The Dangerous Push to Defund Washington’s Police

The Dangerous Push to Defund Washington’s Police

A new independent police commission report contains a series of recommendations that would embolden criminals in the nation’s capital.


Homicides are up in Washington, DC by 19 percent and motor vehicle theft by 50 percent from 2019-2020. This year, the nation’s capital has already witnessed 39 murders (the data can all be viewed at a glance on the police departments website). The pandemic has also created a spike in thieves targeting local businesses. Is this really the moment to push for defunding the local police force?

An independent commission established last September by DC Council Chairman Phil Mendelson is examining policing in the District appears to believe that it is. On Monday, the panel voted on its report. It declares, “to help ensure the District does not revert to the current harmful overreliance on policing and incarceration, this investment should be accompanied by a realignment and reduction of [the police department’s] size, responsibilities, and budget.” What the commission is proposing represents liberal social engineering at its worst. Far from promoting safety, it will embolden criminals in Washington’s most dangerous neighborhoods.


Slashing the number of police officers is not going to inhibit crime. It will promote it. Indeed, acting police chief Robert J. Contee III says that the police force is already overstretched. He is urging the city to raise the number of officers from the current force of 3,650 to 4,000. He notes that the demands on the police now include combating domestic terrorism, whether from the Right or Left.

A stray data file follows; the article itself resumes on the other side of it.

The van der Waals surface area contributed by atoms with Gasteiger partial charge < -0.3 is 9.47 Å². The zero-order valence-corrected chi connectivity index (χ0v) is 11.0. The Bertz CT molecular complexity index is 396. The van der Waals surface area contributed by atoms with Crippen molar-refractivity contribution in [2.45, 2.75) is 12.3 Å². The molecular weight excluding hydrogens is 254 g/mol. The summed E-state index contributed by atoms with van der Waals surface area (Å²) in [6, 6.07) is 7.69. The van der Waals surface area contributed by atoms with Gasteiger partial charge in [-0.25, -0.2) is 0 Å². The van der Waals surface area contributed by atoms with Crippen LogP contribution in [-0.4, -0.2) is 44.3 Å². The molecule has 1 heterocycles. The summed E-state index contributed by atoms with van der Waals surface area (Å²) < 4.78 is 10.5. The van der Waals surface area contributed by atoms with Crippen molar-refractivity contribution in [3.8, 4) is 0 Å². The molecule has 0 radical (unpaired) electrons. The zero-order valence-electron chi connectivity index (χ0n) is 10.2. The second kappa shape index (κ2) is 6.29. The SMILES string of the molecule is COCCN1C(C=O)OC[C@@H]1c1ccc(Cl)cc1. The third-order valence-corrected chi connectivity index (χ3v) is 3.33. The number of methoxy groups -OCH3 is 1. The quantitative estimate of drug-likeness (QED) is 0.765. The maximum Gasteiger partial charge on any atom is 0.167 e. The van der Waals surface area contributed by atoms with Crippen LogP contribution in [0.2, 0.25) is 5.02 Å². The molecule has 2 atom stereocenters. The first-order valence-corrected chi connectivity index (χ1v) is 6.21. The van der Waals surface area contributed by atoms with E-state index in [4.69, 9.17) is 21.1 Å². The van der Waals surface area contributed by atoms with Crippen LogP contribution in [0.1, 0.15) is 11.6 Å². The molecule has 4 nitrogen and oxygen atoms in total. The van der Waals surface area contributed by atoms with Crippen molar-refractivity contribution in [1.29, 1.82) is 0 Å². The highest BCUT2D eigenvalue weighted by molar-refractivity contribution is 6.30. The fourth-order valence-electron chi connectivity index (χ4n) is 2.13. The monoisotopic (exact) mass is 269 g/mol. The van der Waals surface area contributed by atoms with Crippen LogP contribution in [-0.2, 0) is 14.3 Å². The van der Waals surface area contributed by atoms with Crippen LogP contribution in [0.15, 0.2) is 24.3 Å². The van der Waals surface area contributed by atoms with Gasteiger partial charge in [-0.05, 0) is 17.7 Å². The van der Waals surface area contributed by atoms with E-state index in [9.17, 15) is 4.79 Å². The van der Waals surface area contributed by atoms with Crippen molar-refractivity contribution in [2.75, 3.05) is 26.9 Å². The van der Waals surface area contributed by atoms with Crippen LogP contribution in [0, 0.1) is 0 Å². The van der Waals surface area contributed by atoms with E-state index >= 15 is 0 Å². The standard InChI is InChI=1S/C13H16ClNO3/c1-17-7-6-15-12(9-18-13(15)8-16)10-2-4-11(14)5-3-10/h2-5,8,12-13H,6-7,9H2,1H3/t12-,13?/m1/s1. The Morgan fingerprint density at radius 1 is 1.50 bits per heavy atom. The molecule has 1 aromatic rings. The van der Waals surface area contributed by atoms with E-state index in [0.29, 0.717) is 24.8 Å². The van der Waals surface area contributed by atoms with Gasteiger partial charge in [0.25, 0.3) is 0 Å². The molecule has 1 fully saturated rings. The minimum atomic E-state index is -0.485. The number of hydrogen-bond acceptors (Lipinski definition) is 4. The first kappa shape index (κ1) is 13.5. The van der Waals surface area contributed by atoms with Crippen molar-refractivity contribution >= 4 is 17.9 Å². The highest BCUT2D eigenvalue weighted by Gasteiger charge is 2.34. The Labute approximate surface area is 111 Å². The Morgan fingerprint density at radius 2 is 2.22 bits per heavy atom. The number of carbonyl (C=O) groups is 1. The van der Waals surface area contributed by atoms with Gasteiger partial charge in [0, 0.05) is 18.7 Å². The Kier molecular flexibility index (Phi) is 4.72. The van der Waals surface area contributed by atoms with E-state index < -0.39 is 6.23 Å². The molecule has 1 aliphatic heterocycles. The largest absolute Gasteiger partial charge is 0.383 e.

The report does not simply seek to reduce the number of police officers. It also offers a welter of proposals for curbing their ability to apprehend suspected criminals, including crimping their ability to interrogate them at traffic stops. In essence, the authors of the report want the police to stop policing.

We’ve been here before. In the 1980s and 1990s, Washington became a byword for crime. In September 1989, President George H.W. Bush held up a bag of three ounces of crack cocaine on national television that had been apprehended during a bust in Lafayette Park. A year later, the city’s mayor, Marion S. Barry, Jr., was arrested at the Vista International Hotel on drug charges (in 2018, the city dedicated a bronze statue to him on Pennsylvania in front of the John A. Wilson building).

Certainly, there is room for reform, particularly when it comes to use-of-force. A new DC auditor report suggests just that.

But it shouldn’t be forgotten that the metropolitan police and the U.S. Attorney’s Office have already undergone a series of reforms with more emphasis on community policing.

A former federal prosecutor in DC tells the National Interest, “I’m not so sure that residents of the neighborhoods where the crimes occur would agree with cutting back. If the idea is to be responsive to communities, a proposal like this should have to obtain the specific consent of communities that are most affected.” Indeed, as the Washington Post reports, Sandra Seegars, a resident of Congress Heights in Ward 8 and a local activist, told DC Council member Charles Allen that Contee deserves support: “What I need the elected officials to do is not impede him from performing the duty of chief of police. Allow the police to treat criminals like criminals.” How right she is.

Jacob Heilbrunn is editor of The National Interest.

Image: Reuters.